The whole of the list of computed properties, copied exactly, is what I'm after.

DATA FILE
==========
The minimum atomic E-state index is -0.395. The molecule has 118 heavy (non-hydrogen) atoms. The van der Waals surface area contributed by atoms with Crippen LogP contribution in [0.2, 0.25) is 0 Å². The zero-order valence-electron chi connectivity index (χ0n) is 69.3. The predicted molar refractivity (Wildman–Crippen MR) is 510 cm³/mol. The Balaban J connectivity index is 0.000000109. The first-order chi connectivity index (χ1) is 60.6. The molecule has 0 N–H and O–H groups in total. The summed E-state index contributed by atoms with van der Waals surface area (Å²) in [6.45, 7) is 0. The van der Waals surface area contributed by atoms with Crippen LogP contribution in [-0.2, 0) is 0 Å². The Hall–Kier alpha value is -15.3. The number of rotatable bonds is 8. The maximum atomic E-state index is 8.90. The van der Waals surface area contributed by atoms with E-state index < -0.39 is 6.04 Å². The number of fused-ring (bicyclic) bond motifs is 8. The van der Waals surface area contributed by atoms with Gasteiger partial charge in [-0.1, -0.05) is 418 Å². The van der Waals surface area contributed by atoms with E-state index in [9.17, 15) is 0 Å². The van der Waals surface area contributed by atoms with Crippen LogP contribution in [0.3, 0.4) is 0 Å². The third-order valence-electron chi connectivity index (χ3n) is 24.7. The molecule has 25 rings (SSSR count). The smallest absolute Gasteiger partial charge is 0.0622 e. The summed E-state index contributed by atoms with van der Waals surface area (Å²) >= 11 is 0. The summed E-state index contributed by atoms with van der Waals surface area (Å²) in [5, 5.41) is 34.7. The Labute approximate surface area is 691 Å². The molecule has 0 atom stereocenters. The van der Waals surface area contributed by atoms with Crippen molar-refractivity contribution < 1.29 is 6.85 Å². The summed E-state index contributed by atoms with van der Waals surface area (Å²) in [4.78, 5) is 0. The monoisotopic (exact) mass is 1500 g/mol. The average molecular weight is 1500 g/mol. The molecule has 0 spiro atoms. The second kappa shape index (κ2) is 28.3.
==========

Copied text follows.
The minimum atomic E-state index is -0.395. The molecule has 118 heavy (non-hydrogen) atoms. The van der Waals surface area contributed by atoms with Crippen LogP contribution in [0.2, 0.25) is 0 Å². The zero-order valence-electron chi connectivity index (χ0n) is 69.3. The predicted molar refractivity (Wildman–Crippen MR) is 510 cm³/mol. The Balaban J connectivity index is 0.000000109. The first-order chi connectivity index (χ1) is 60.6. The molecule has 0 N–H and O–H groups in total. The summed E-state index contributed by atoms with van der Waals surface area (Å²) in [6.45, 7) is 0. The van der Waals surface area contributed by atoms with Crippen LogP contribution in [-0.2, 0) is 0 Å². The Hall–Kier alpha value is -15.3. The number of rotatable bonds is 8. The maximum atomic E-state index is 8.90. The van der Waals surface area contributed by atoms with E-state index < -0.39 is 6.04 Å². The number of fused-ring (bicyclic) bond motifs is 8. The van der Waals surface area contributed by atoms with Gasteiger partial charge in [-0.1, -0.05) is 418 Å². The van der Waals surface area contributed by atoms with E-state index in [9.17, 15) is 0 Å². The van der Waals surface area contributed by atoms with Crippen LogP contribution in [0.3, 0.4) is 0 Å². The third-order valence-electron chi connectivity index (χ3n) is 24.7. The molecule has 25 rings (SSSR count). The smallest absolute Gasteiger partial charge is 0.0622 e. The summed E-state index contributed by atoms with van der Waals surface area (Å²) >= 11 is 0. The summed E-state index contributed by atoms with van der Waals surface area (Å²) in [5, 5.41) is 34.7. The Labute approximate surface area is 691 Å². The molecule has 0 atom stereocenters. The van der Waals surface area contributed by atoms with Crippen molar-refractivity contribution < 1.29 is 6.85 Å². The summed E-state index contributed by atoms with van der Waals surface area (Å²) in [4.78, 5) is 0. The monoisotopic (exact) mass is 1500 g/mol. The average molecular weight is 1500 g/mol. The molecule has 0 spiro atoms. The second kappa shape index (κ2) is 28.3.